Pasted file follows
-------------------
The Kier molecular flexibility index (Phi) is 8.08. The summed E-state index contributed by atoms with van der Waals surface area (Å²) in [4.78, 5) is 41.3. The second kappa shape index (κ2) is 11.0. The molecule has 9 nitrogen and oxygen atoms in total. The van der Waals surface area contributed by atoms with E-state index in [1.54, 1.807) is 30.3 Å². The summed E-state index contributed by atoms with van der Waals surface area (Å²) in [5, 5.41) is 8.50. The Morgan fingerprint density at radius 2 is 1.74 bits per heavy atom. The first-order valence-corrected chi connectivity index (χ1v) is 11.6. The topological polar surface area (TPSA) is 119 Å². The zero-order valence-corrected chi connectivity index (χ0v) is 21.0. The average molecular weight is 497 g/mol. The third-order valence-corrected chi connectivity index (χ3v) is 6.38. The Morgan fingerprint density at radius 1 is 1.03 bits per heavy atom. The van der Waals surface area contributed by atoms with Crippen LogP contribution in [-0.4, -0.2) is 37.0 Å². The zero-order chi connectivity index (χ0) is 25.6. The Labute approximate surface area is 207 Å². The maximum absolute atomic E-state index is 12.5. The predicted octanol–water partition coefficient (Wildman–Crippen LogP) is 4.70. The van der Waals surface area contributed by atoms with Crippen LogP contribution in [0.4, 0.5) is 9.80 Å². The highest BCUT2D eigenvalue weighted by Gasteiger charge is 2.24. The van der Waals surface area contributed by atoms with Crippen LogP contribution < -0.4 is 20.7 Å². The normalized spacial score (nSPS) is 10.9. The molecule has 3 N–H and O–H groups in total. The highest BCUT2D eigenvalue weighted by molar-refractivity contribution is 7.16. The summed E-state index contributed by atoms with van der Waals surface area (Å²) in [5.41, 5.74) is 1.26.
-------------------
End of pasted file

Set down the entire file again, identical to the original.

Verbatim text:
The Kier molecular flexibility index (Phi) is 8.08. The summed E-state index contributed by atoms with van der Waals surface area (Å²) in [4.78, 5) is 41.3. The second kappa shape index (κ2) is 11.0. The molecule has 9 nitrogen and oxygen atoms in total. The van der Waals surface area contributed by atoms with E-state index in [1.54, 1.807) is 30.3 Å². The summed E-state index contributed by atoms with van der Waals surface area (Å²) in [5, 5.41) is 8.50. The Morgan fingerprint density at radius 2 is 1.74 bits per heavy atom. The first-order valence-corrected chi connectivity index (χ1v) is 11.6. The topological polar surface area (TPSA) is 119 Å². The zero-order valence-corrected chi connectivity index (χ0v) is 21.0. The average molecular weight is 497 g/mol. The third-order valence-corrected chi connectivity index (χ3v) is 6.38. The Morgan fingerprint density at radius 1 is 1.03 bits per heavy atom. The van der Waals surface area contributed by atoms with Crippen LogP contribution in [-0.4, -0.2) is 37.0 Å². The zero-order chi connectivity index (χ0) is 25.6. The Labute approximate surface area is 207 Å². The maximum absolute atomic E-state index is 12.5. The predicted octanol–water partition coefficient (Wildman–Crippen LogP) is 4.70. The van der Waals surface area contributed by atoms with Crippen LogP contribution in [0.4, 0.5) is 9.80 Å². The highest BCUT2D eigenvalue weighted by Gasteiger charge is 2.24. The van der Waals surface area contributed by atoms with Crippen LogP contribution < -0.4 is 20.7 Å². The normalized spacial score (nSPS) is 10.9. The molecule has 3 N–H and O–H groups in total. The highest BCUT2D eigenvalue weighted by molar-refractivity contribution is 7.16. The summed E-state index contributed by atoms with van der Waals surface area (Å²) in [5.41, 5.74) is 1.26.